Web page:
TAMPA, Fla. -- It's been a sickening situation the past couple of weeks at two schools in Hillsborough County.
A virus at one. A bacterial infection at the other.
Well over 100 students have been sent home.
“Five classmates are out of my class,” said 8-year-old Donovan Campbell.
Campbell, a student at Lowry Elementary School in Town 'N Country, can tell you first-hand that it’s literally been sickening.
“People have been throwing up,” said Campbell. “I'm fine. I haven't gotten a virus, and I hope I don't get the virus.”
By the Hillsborough school board's own estimate, at least 140 students at Lowry have been sidelined by Norovirus.
Norovirus is the same highly-contagious bio-bug known for crippling cruise ships. And since Thursday, it's only continued to get worse.
On Wednesday night, every inch of the school got a thorough wipe down.
“They describe it is a deep clean,” said Hillsborough School District Spokesperson Tanya Arja, “And we're going to just kind of see what goes on today at the schools. Tomorrow as well, and then look at what else we might need to do.”
School officials were asking parents whose kids caught the virus to keep them out of school for an additional 48 hours even after the symptoms go away just to be safe.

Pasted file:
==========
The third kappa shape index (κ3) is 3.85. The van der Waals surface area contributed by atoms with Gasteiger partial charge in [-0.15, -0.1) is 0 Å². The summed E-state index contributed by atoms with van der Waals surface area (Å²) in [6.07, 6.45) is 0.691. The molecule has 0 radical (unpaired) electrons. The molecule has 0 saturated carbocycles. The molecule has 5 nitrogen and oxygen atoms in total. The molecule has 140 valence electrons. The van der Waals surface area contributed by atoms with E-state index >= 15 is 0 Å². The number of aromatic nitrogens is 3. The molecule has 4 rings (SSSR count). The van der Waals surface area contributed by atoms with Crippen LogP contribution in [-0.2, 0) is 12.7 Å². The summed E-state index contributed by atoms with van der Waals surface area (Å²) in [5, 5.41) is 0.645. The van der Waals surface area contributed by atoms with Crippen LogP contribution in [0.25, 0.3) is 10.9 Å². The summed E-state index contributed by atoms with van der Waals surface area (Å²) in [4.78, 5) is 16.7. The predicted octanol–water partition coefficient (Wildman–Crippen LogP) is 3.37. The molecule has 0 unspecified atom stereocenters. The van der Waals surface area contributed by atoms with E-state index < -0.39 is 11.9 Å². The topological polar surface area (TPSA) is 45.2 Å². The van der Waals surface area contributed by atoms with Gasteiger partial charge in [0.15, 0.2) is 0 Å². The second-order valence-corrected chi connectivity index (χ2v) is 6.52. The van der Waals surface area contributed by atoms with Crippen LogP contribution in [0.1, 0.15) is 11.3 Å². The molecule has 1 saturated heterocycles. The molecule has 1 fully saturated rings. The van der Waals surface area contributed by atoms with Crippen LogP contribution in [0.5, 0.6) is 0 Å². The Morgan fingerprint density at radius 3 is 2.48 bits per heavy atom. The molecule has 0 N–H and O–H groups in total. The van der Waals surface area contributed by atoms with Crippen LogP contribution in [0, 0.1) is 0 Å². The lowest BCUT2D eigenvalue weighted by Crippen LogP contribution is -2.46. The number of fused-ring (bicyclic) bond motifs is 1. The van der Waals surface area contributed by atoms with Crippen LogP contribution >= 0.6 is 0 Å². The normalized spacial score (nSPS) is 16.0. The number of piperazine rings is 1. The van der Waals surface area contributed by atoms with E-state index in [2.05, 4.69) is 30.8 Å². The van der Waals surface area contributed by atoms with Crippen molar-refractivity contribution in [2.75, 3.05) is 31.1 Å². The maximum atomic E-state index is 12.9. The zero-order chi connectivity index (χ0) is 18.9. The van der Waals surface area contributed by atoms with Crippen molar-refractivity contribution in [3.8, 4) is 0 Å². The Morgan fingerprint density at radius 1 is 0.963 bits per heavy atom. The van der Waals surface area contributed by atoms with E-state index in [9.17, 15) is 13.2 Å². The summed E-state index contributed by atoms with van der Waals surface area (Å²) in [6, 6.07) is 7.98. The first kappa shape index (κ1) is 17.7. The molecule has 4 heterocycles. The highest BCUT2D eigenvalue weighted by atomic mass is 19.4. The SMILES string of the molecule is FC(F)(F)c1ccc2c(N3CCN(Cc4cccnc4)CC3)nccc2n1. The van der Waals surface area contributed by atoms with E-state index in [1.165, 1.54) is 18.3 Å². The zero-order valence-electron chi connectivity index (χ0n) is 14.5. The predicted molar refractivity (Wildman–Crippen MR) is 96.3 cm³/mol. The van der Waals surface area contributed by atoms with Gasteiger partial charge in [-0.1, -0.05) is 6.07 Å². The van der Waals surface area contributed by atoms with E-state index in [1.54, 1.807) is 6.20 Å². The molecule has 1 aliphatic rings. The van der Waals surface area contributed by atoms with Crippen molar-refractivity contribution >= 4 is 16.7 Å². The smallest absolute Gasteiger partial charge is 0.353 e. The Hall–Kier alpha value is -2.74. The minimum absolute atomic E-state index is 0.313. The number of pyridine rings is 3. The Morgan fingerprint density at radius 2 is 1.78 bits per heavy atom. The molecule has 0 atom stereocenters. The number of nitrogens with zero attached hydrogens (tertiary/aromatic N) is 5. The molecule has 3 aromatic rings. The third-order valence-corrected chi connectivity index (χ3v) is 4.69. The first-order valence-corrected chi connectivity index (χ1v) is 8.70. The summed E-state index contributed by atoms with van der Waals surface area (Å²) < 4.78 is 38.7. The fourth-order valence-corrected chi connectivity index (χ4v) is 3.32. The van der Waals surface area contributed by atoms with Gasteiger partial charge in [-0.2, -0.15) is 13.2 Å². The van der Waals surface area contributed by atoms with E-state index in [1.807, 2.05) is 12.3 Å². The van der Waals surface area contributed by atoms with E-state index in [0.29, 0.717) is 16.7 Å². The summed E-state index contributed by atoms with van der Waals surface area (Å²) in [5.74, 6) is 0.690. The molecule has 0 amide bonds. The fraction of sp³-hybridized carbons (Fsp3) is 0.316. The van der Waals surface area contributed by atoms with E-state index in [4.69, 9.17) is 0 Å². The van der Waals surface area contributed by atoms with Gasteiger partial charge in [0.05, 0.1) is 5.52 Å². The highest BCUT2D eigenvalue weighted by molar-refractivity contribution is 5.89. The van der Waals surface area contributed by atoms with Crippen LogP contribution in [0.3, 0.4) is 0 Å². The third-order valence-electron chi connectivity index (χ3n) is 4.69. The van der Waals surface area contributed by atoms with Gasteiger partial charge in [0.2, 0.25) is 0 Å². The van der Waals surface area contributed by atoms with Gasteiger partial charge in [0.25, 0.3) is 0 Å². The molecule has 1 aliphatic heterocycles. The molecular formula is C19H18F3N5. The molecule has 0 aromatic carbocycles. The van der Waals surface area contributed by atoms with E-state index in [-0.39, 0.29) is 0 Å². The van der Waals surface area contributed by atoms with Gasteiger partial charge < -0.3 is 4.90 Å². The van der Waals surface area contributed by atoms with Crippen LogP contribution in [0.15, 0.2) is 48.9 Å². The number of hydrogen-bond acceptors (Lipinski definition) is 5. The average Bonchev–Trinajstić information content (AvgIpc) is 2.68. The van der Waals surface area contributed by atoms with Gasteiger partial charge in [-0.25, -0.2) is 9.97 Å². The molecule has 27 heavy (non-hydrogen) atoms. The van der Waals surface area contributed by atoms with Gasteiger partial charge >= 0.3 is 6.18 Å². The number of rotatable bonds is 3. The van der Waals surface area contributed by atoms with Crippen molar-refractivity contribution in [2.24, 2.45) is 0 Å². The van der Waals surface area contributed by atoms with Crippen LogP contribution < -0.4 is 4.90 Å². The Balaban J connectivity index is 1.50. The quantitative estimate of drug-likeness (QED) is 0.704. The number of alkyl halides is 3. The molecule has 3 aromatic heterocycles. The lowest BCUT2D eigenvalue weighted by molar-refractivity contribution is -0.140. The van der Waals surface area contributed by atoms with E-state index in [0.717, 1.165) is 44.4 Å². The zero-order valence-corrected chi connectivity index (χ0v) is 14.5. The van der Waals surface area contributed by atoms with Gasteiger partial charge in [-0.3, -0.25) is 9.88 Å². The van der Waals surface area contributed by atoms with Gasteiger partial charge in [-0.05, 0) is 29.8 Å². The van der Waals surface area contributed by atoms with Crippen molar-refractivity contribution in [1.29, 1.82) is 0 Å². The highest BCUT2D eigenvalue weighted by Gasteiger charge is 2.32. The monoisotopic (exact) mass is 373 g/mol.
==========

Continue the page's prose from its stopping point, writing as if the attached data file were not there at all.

They’re also promising to work with families to help the kids make up any classwork or tests they might have missed.
Meanwhile, at Plant High School in South Tampa, there has now been a third confirmed case of pertussis, also known as whooping cough.
“It can be a severe illness, especially in young children,” said Mark Wiese with the Hillsborough County Health Department.
Wiese says most students have been vaccinated against whooping cough, with about 8% in Hillsborough Schools having a medical or religious exemption from required immunizations.
But alarmingly, in all three confirmed cases at Plant, the students had been immunized.
“I think when it becomes a problem in the school is when kids actually get whooping cough and I bring it to school and there's multiple cases of it,” said Olivia Bucklew, a student at Plant.
“We're working very closely with the school to identify those individuals that may be at an increased risk for developing the illness,” said Wiese.
Wiese says by now, anyone who they believe to be at elevated risk would likely have been alerted by the school.
Parents can find out from the district or health department the percentage of students at their child's school who are not immunized.
In both of these recent cases, the schools have called, texted and sent home health alerts.
Health officials say Norovirus takes about three days to run its course.
Whooping cough can last several days longer, but officials say it is treatable with common antibiotics.